However, I AM concerned with places like target and best buy. These are typically anchor SUBURBAN anchor stores. 9 times out of ten buyers going to these places DRIVE because what they purchase needs to be transported back home. These stores will not only be used by us locals, but people from all over the region. Traffic will be a nightmare and I doubt anyone thought of that when planning all this. Saturday trips to the national mall will now take 25 minutes when it should only take about 10. If this happens, real estate values will be mildly affected, too - especially when parking spaces run out and condos start to go for sale without parking. I'll be making my voice heard - that's for sure.
Written by BW on 2007-05-17 23:18:17By the way, YES, a Barnes and Noble would be a wonderful addition to the retail development. I like places like this that I could take a sunday afternoon and stroll in and out of shops, into a BARNES AND NOBLE and browse a book... Almost none of the retail development is meant to accomodate the weekend browser -- they are there for the weekend WARRIORS who want to drive in, fill their cars with junk, and leave!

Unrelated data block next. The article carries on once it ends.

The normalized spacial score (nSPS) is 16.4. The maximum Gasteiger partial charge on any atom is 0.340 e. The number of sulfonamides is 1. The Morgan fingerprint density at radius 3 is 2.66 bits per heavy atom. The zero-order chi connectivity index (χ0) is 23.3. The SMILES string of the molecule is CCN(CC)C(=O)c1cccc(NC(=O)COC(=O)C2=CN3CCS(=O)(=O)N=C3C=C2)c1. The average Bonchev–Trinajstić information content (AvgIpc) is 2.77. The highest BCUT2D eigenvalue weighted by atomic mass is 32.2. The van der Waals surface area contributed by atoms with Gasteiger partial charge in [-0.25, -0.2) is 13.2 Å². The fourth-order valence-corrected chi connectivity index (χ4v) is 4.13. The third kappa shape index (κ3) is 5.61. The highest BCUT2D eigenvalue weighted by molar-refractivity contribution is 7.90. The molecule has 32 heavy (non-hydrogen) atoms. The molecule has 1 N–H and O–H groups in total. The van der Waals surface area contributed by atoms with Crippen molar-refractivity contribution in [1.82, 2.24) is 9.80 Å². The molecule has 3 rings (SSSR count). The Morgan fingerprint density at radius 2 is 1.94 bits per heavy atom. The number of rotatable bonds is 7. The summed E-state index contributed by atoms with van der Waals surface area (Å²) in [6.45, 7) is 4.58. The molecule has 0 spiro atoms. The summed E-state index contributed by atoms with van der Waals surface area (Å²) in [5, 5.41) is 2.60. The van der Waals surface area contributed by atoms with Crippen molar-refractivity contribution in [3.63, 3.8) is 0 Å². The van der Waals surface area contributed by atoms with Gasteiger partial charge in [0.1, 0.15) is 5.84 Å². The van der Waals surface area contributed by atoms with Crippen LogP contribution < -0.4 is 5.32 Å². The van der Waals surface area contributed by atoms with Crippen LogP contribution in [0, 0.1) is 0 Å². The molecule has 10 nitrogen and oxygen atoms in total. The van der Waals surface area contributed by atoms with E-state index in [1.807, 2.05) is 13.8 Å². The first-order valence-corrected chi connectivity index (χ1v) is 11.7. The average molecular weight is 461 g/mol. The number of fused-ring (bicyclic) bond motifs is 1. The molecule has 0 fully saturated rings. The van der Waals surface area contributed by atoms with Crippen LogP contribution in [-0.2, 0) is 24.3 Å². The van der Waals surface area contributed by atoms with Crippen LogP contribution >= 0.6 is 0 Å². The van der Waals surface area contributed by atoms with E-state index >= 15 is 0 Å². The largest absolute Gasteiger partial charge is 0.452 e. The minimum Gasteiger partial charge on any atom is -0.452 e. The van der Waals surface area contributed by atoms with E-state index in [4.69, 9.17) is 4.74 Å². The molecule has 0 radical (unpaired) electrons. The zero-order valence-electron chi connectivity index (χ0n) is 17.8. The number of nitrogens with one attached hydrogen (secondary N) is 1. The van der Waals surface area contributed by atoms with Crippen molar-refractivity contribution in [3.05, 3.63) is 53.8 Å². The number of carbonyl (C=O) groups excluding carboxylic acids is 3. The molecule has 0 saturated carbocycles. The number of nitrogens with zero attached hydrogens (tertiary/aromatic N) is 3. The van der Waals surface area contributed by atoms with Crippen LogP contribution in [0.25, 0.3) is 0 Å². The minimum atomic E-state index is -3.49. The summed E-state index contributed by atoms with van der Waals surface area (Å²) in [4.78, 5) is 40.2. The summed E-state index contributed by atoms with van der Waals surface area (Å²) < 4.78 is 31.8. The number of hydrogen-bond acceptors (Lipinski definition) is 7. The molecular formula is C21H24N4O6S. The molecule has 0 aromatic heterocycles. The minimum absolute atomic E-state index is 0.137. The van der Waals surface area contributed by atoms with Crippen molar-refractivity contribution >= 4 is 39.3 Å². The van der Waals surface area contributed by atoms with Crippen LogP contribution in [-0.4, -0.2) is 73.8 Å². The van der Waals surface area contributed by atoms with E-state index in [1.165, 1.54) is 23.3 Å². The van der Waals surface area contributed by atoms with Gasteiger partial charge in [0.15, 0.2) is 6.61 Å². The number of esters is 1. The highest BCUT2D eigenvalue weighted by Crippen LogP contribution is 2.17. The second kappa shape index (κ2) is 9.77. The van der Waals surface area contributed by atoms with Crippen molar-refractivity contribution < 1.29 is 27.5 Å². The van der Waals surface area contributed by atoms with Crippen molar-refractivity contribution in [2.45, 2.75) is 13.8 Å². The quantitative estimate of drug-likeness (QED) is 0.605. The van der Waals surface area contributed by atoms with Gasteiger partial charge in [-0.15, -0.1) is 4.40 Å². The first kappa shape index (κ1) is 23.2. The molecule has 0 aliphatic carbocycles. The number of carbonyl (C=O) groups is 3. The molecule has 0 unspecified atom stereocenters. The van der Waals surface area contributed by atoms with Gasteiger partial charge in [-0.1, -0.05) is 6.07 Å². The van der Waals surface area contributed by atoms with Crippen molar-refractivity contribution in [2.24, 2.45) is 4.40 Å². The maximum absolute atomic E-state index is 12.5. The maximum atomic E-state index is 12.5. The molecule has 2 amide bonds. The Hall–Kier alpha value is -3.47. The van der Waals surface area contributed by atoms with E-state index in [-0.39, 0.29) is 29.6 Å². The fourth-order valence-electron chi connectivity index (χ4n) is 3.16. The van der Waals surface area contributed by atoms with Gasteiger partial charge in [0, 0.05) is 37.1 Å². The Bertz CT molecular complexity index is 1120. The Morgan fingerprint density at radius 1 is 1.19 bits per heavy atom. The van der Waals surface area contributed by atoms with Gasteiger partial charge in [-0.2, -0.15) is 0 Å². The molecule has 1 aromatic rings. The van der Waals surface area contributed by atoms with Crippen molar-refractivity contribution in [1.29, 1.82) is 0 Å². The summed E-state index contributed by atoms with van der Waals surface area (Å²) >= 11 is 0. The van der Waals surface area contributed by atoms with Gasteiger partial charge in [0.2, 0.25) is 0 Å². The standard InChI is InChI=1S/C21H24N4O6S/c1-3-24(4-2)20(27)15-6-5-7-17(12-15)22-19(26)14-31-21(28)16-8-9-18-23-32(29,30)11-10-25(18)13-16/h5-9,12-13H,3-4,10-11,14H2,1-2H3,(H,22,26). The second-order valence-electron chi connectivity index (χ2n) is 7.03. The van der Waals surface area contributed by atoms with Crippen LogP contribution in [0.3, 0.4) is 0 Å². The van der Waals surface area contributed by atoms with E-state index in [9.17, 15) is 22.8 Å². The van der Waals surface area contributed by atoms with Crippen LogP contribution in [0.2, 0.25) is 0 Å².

Written by KittensWithMittens on 2007-05-21 14:16:52Did it ever occur to any of you that the other people living in Columbia Heights might have different economic and cultural preferences for the types of stores ALSO serving them? Geez, what a bunch of yuppies! Just ready to take over the property here huh, not to join a neighborhood.
Sure it would be nice if more local stores would open here that supported the ethnic and financial diversity of Columbia Heights that makes it a great urban neighborhood... but complaining about getting not getting a Whole Foods or a Borders is not my idea of "better shopping."